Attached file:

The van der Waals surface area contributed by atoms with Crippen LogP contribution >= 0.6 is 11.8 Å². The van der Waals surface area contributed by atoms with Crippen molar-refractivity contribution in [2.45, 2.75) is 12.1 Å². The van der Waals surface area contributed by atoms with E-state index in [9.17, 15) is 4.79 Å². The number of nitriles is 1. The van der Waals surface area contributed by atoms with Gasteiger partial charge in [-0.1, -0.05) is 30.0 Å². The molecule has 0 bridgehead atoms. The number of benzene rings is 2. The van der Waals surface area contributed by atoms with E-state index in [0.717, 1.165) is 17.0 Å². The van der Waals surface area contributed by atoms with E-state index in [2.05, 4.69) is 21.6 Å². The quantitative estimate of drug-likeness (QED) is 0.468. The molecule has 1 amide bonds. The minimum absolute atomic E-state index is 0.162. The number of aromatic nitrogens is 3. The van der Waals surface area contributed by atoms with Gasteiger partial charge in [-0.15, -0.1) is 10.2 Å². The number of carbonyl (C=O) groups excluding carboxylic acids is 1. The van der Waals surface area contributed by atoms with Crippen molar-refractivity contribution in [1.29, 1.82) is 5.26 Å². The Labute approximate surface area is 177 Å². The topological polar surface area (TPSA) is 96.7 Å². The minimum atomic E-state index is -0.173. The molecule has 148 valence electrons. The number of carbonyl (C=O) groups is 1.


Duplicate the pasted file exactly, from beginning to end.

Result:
The van der Waals surface area contributed by atoms with Crippen LogP contribution >= 0.6 is 11.8 Å². The van der Waals surface area contributed by atoms with Crippen molar-refractivity contribution in [2.45, 2.75) is 12.1 Å². The van der Waals surface area contributed by atoms with E-state index in [9.17, 15) is 4.79 Å². The number of nitriles is 1. The van der Waals surface area contributed by atoms with Gasteiger partial charge in [-0.1, -0.05) is 30.0 Å². The molecule has 0 bridgehead atoms. The number of benzene rings is 2. The van der Waals surface area contributed by atoms with E-state index in [0.717, 1.165) is 17.0 Å². The van der Waals surface area contributed by atoms with E-state index in [2.05, 4.69) is 21.6 Å². The quantitative estimate of drug-likeness (QED) is 0.468. The molecule has 1 amide bonds. The minimum absolute atomic E-state index is 0.162. The number of aromatic nitrogens is 3. The van der Waals surface area contributed by atoms with Gasteiger partial charge in [-0.15, -0.1) is 10.2 Å². The number of carbonyl (C=O) groups excluding carboxylic acids is 1. The van der Waals surface area contributed by atoms with Crippen molar-refractivity contribution in [1.29, 1.82) is 5.26 Å². The Labute approximate surface area is 177 Å². The topological polar surface area (TPSA) is 96.7 Å². The minimum atomic E-state index is -0.173. The molecule has 148 valence electrons. The number of carbonyl (C=O) groups is 1.